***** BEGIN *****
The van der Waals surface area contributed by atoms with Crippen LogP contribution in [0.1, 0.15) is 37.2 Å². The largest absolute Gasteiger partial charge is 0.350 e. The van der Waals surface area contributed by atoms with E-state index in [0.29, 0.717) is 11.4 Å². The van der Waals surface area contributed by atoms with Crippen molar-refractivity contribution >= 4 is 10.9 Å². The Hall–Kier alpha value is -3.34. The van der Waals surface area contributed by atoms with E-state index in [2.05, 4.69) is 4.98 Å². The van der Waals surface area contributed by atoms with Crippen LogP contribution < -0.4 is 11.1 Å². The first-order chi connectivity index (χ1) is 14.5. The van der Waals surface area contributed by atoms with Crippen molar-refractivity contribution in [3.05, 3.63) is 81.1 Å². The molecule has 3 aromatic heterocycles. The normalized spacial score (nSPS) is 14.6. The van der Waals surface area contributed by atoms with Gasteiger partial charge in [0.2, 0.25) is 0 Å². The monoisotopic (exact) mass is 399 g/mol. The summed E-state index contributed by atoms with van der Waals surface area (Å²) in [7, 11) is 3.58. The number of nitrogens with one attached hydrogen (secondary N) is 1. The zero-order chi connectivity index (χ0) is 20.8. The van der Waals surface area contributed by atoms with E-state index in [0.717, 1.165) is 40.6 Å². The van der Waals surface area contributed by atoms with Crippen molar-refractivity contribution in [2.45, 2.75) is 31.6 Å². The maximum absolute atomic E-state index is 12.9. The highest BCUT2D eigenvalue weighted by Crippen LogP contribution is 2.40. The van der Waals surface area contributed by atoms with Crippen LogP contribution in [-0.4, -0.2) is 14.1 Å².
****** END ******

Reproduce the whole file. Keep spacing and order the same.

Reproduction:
The van der Waals surface area contributed by atoms with Crippen LogP contribution in [0.1, 0.15) is 37.2 Å². The largest absolute Gasteiger partial charge is 0.350 e. The van der Waals surface area contributed by atoms with E-state index in [0.29, 0.717) is 11.4 Å². The van der Waals surface area contributed by atoms with Crippen molar-refractivity contribution >= 4 is 10.9 Å². The Hall–Kier alpha value is -3.34. The van der Waals surface area contributed by atoms with E-state index in [2.05, 4.69) is 4.98 Å². The van der Waals surface area contributed by atoms with Crippen LogP contribution < -0.4 is 11.1 Å². The first-order chi connectivity index (χ1) is 14.5. The van der Waals surface area contributed by atoms with Crippen molar-refractivity contribution in [3.05, 3.63) is 81.1 Å². The molecule has 3 aromatic heterocycles. The normalized spacial score (nSPS) is 14.6. The van der Waals surface area contributed by atoms with Gasteiger partial charge in [0.2, 0.25) is 0 Å². The monoisotopic (exact) mass is 399 g/mol. The summed E-state index contributed by atoms with van der Waals surface area (Å²) in [7, 11) is 3.58. The number of nitrogens with one attached hydrogen (secondary N) is 1. The zero-order chi connectivity index (χ0) is 20.8. The van der Waals surface area contributed by atoms with E-state index in [0.717, 1.165) is 40.6 Å². The van der Waals surface area contributed by atoms with Crippen molar-refractivity contribution in [2.45, 2.75) is 31.6 Å². The maximum absolute atomic E-state index is 12.9. The highest BCUT2D eigenvalue weighted by Crippen LogP contribution is 2.40. The van der Waals surface area contributed by atoms with Crippen LogP contribution in [-0.4, -0.2) is 14.1 Å².